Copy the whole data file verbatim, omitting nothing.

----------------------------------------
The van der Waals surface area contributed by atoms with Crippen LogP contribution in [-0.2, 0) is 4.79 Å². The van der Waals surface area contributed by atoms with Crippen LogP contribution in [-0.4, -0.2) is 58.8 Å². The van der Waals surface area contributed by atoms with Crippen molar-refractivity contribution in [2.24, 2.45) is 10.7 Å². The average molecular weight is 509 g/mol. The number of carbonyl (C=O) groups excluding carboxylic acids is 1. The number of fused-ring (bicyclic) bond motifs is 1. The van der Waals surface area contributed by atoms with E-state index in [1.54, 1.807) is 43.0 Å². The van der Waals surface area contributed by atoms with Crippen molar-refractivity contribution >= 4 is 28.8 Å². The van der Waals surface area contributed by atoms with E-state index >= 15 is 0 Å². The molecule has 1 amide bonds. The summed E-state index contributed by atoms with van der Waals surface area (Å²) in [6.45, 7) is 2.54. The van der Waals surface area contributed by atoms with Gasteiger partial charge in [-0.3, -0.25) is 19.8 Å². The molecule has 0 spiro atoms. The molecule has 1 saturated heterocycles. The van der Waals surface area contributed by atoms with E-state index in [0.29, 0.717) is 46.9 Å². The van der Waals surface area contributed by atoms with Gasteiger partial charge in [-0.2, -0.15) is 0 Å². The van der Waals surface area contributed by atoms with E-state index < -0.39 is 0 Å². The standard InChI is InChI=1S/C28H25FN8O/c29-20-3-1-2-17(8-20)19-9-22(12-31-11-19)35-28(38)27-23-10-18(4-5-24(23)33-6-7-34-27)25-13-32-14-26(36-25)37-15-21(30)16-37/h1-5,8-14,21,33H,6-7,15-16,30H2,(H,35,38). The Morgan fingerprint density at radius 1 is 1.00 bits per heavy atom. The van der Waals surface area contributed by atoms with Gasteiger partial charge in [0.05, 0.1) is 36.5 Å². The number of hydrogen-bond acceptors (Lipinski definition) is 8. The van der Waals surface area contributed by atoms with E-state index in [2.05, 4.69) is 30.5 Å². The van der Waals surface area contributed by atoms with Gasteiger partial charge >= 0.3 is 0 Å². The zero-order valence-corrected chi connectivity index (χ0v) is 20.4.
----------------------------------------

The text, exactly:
The van der Waals surface area contributed by atoms with Crippen LogP contribution in [-0.2, 0) is 4.79 Å². The van der Waals surface area contributed by atoms with Crippen LogP contribution in [-0.4, -0.2) is 58.8 Å². The van der Waals surface area contributed by atoms with Crippen molar-refractivity contribution in [2.24, 2.45) is 10.7 Å². The average molecular weight is 509 g/mol. The number of carbonyl (C=O) groups excluding carboxylic acids is 1. The number of fused-ring (bicyclic) bond motifs is 1. The van der Waals surface area contributed by atoms with E-state index in [1.54, 1.807) is 43.0 Å². The van der Waals surface area contributed by atoms with Crippen molar-refractivity contribution >= 4 is 28.8 Å². The van der Waals surface area contributed by atoms with E-state index >= 15 is 0 Å². The molecule has 1 amide bonds. The summed E-state index contributed by atoms with van der Waals surface area (Å²) in [6.45, 7) is 2.54. The van der Waals surface area contributed by atoms with Gasteiger partial charge in [-0.3, -0.25) is 19.8 Å². The molecule has 0 spiro atoms. The molecule has 1 saturated heterocycles. The van der Waals surface area contributed by atoms with E-state index in [0.29, 0.717) is 46.9 Å². The van der Waals surface area contributed by atoms with Gasteiger partial charge in [-0.2, -0.15) is 0 Å². The van der Waals surface area contributed by atoms with E-state index < -0.39 is 0 Å². The standard InChI is InChI=1S/C28H25FN8O/c29-20-3-1-2-17(8-20)19-9-22(12-31-11-19)35-28(38)27-23-10-18(4-5-24(23)33-6-7-34-27)25-13-32-14-26(36-25)37-15-21(30)16-37/h1-5,8-14,21,33H,6-7,15-16,30H2,(H,35,38). The Morgan fingerprint density at radius 1 is 1.00 bits per heavy atom. The van der Waals surface area contributed by atoms with Gasteiger partial charge in [0.05, 0.1) is 36.5 Å². The number of hydrogen-bond acceptors (Lipinski definition) is 8. The van der Waals surface area contributed by atoms with E-state index in [2.05, 4.69) is 30.5 Å². The van der Waals surface area contributed by atoms with Gasteiger partial charge >= 0.3 is 0 Å². The zero-order valence-corrected chi connectivity index (χ0v) is 20.4.